A little while ago I was commenting on the great importance of Paul Klee for global modernism after WWII, a fact not much mentioned in the standard histories. Another artist who was very successful and widely admired and imitated in the fifties was Nicolas de Staël. In his case the silly term “seminal” is probably accurate, because he fathered an entire tribe of abstractionists—unto the umpteenth generation. De Staël’s manner is what we might call today a default—with no particular forms to render the artist falls back on rectangular blocks, often applied with a palette knife, and clustering around the middle of the canvas. It’s success might reduce to the formula of geometric abstraction without a ruled geometry, or a grid that hides behind soft forms and scratchy paint.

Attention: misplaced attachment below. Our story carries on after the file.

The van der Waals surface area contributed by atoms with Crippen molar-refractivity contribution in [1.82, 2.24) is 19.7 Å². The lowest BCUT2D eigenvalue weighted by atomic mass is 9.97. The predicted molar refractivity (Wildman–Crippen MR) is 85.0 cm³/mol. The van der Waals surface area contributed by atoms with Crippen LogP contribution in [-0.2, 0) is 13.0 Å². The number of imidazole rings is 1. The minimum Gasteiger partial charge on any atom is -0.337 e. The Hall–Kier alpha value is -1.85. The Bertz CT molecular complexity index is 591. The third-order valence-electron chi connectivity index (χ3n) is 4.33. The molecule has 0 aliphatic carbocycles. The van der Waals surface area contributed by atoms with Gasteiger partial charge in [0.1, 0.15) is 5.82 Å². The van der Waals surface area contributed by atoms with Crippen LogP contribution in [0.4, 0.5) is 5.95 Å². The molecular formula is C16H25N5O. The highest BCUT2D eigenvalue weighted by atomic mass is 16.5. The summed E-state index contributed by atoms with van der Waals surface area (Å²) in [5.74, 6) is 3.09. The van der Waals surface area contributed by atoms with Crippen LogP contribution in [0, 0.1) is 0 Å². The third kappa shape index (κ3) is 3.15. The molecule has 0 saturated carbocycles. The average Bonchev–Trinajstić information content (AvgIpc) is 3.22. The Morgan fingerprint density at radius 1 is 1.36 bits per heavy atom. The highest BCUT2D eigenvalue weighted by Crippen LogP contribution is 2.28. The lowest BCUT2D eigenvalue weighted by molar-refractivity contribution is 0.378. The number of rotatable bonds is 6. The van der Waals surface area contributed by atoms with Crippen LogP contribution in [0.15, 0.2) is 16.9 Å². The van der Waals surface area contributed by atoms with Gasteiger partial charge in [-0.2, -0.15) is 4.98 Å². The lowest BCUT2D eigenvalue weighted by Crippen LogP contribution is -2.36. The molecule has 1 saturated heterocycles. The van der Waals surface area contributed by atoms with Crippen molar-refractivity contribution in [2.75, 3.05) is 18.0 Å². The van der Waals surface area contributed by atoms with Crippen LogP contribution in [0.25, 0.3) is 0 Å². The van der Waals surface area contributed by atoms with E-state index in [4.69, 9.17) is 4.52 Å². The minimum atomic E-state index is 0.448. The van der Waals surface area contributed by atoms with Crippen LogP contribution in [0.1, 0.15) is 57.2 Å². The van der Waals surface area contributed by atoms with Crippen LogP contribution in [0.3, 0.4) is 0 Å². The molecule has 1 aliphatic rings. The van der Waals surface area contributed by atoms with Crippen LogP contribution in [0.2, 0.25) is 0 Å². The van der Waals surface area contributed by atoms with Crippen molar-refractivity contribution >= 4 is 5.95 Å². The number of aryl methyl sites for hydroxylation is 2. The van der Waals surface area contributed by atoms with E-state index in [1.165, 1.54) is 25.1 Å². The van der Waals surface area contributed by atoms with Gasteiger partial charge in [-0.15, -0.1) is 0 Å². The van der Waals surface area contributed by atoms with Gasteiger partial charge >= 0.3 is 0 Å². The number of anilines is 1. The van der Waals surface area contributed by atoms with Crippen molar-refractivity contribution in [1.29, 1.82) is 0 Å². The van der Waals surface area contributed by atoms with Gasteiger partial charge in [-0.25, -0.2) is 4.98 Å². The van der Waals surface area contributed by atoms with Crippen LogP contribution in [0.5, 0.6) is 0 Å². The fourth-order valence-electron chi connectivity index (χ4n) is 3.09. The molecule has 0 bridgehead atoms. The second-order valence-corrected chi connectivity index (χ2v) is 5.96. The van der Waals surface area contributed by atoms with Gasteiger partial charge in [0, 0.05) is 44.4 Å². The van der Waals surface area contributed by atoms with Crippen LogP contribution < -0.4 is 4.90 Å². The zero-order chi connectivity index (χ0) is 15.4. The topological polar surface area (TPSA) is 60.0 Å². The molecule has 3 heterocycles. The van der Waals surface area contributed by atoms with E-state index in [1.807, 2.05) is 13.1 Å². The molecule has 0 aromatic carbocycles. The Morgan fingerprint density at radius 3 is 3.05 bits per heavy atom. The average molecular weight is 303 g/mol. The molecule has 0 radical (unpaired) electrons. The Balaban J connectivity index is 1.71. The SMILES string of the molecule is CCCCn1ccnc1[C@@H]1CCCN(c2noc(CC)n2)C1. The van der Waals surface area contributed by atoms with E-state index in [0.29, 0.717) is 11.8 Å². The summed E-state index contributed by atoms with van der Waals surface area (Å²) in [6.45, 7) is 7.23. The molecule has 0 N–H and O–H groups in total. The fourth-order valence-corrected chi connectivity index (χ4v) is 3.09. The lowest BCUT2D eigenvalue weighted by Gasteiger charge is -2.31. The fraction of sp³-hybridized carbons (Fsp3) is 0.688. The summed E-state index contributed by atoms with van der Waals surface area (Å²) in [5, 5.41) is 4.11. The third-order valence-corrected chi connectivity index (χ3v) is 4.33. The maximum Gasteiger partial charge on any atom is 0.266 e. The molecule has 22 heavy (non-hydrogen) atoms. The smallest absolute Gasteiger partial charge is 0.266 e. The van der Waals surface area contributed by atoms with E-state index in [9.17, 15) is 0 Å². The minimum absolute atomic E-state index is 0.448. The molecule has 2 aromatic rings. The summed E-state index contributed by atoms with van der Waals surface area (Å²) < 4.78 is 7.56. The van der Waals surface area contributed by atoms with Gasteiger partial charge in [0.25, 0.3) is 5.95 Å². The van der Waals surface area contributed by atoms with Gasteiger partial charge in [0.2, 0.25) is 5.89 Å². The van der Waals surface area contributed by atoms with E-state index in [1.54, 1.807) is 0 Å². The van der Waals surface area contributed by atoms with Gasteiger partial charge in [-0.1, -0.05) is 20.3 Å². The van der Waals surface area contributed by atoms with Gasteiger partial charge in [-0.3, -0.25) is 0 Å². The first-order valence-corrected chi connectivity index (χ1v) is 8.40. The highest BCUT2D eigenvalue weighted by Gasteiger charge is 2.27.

I’ve seen it a million times and always forget it. It’s the generic inevitability of the mode that makes it a paradigm for bad abstract art—but that’s not to say that a great artist couldn’t find a way to make it work. This is a topic to come back to—no matter how unpromising any approach may seem, you never know what’s possible. For more recent work in the same mode how about the distinguished British artist Alan Gouk?
I’m not making any claims for Gouk—compared to de Staël his scale is enormous, and that’s kind of interesting—but as with all art, the weakest element is always the one that offers the most potential. In this case it’s the blocks themselves. What makes them so dull in de Staël is that they’re derived from the rectangular support, so have no invention or formal energy. Entropic, as Smithson would say, kind of tired out. De Staël leaves me flat, though I hate to say it, for his suffering was real, as was his sincere effort. But the blocks are also what I called in an earlier post “characterless forms,” and can be used differently. It’s that unconsciously domineering grid that kills.